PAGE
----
Last June, the Supreme Court held that affirmative action policies in college admissions constituted illegal race-based discrimination. Although the disparate treatment may have been carried out in an effort to foster diversity, “Eliminating racial discrimination means eliminating all of it,” said Chief Justice John Roberts.
Logically in line with that ruling, attorney Brian Wolfeman argued for Muldrow that treating someone “differently” is the same as treating someone “disadvantageously” when person is a protected class, because discrimination itself is injurious.
Some of the justices, however, seemed unconvinced that disparate treatment in the employment context was as problematic as disparate treatment in an affirmative action context.
Roberts tossed out a hypothetical involving coworkers of different sexes being placed in offices painted different colors or with different views.
Justice Samuel Alito said that although disparate treatment on the basis of a protected characteristic is “wrong,” that some sort of minimum threshold requirement for court action could be appropriate.
Without such a threshold, Alito said, the door would be open for employees to sue under Title VII for if a boss were to regularly ask one coworker, but not another, whether they had a nice weekend. The justice said that the case was not about whether there are “benign” forms of discrimination, but rather, whether discrimination with only “de minimus” effects really belongs in federal court.
Alito said a second time, “all discrimination is morally wrong.”
Justice Elena Kagan, however, challenged Alito’s blanket statement asking if there were not some differences and distinctions in treatment that could make those with protected characteristics better off.
During his colloquy with Assistant to the Solicitor General Aimee Brown (who supported Muldrow’s petition on behalf of the Biden administration), Alito raised concerns about overrunning federal court dockets with hundreds of discrimination claims over what he called “trivial disparate treatment.” Alito said his concern was not about what’s “moral and immoral,” but rather, about “what belongs in federal court,” and about the desire to permit federal judges some discretion to dismiss trivial cases at an early stage in litigation.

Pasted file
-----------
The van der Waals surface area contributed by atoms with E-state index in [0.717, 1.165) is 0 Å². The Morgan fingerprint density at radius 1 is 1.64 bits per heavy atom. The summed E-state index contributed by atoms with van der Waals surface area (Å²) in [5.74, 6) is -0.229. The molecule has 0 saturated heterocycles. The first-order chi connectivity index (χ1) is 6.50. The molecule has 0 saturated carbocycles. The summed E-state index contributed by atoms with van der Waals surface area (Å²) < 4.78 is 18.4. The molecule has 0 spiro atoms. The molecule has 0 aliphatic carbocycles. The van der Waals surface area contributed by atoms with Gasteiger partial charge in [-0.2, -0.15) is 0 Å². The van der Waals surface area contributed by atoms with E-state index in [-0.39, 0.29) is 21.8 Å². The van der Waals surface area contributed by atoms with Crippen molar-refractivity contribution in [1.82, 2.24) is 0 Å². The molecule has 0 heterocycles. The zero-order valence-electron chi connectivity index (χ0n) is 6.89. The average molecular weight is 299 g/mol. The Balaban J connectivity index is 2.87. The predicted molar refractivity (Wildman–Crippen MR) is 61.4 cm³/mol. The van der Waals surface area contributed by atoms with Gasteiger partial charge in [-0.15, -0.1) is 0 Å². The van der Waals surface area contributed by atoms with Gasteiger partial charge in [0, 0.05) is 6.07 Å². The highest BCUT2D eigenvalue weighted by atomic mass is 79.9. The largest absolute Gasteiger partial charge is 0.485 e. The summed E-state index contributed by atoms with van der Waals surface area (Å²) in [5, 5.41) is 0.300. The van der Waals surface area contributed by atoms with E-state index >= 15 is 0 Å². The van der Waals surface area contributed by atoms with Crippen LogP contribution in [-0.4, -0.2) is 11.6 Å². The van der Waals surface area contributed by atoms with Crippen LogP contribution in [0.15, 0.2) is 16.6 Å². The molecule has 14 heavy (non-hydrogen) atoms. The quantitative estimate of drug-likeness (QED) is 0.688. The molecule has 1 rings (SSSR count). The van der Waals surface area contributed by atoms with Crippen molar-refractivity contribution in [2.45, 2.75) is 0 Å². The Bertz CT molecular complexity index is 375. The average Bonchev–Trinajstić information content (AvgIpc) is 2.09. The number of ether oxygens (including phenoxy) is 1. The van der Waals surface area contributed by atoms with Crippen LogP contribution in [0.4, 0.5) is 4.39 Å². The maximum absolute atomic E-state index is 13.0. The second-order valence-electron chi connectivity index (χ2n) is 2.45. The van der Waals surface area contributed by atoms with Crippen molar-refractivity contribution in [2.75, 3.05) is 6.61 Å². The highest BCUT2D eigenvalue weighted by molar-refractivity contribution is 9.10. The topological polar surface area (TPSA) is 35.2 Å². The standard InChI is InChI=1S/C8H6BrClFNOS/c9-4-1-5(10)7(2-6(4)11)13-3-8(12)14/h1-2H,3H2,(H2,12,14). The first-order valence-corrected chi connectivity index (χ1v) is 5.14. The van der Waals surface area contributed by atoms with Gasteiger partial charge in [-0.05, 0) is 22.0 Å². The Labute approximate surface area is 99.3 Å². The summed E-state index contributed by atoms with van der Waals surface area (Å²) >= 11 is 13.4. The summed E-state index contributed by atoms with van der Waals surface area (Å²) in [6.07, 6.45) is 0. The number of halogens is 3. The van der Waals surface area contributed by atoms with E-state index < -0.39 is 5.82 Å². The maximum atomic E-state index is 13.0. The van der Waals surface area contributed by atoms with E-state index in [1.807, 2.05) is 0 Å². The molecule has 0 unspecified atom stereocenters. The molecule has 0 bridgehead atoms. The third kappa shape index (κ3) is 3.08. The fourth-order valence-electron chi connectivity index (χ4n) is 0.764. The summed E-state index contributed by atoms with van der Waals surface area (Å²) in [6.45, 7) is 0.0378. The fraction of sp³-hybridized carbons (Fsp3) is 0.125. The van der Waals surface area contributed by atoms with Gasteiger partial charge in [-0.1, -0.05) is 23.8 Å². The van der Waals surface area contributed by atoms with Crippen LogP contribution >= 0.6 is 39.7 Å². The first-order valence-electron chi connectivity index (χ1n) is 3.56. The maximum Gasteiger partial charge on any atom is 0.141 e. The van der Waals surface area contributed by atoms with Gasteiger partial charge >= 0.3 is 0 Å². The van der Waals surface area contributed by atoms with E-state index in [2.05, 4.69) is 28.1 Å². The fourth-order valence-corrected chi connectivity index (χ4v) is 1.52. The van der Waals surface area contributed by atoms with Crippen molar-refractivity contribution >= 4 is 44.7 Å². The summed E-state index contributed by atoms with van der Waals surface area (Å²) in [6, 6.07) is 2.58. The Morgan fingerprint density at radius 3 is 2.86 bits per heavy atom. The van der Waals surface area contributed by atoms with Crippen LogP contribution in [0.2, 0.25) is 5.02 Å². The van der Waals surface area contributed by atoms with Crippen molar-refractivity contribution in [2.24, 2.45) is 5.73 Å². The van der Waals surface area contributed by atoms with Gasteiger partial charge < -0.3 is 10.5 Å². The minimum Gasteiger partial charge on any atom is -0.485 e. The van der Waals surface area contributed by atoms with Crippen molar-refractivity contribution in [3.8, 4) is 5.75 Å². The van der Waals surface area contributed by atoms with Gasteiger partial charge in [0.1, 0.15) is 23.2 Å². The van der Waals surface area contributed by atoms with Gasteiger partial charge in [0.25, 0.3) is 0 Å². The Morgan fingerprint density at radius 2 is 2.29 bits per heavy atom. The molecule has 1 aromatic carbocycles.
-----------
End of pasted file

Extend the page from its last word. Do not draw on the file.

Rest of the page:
Justice Ketanji Brown Jackson, who had slammed the Court’s affirmative action decision as being “without any basis in law, history, logic, or justice,” and grounded in “let-them-eat-cake obliviousness,” asked about the need and usefulness of any requirement that there be a threshold injury. Jackson asked whether the nature and extent of a victim’s injury could not be more appropriately addressed at the damages phase of a lawsuit — rather than as an element of the claim. In such a framework, a victim of so-called “de minimus” discrimination would still have a legal claim, but would be awarded minimal damages.
Jackson also argued that “every defendant” would argue that because a person passed over on the basis of a protected characteristic “went on to do great things,” that the person had not been harmed at all.
Justice Clarence Thomas, long a fierce opponent of affirmative action, asked about a hypothetical police department that decided it had a legitimate need to transfer Black or Hispanic officers to a certain precinct.
“So simply making the selection or the transfer based on race or sex in and itself becomes actionable?” Thomas asked Brown.
When attorney Robert Loeb argued on behalf of the police department, Justice Sonia Sotomayor brought the questioning around to the practical impact of the discrimination at hand.
“I have a very hard time understanding how a court could ever see that switching someone’s schedules isn’t enough of an injury,” Sotomayor said.
In March 2021, Muldrow was charged by local authorities with misdemeanor witness tampering after being accused of attempting to dissuade another officer from reporting a sexual assault that allegedly occurred in 2009. Prosecutors alleged that Muldrow characterized the reported assault as “just a misunderstanding.”
Ultimately, police determined that there had been no credible allegation of sexual assault and the related misdemeanor charges against Muldrow were dismissed because prosecutors filed them one day after the statute of limitations had expired.
Have a tip we should know? [email protected]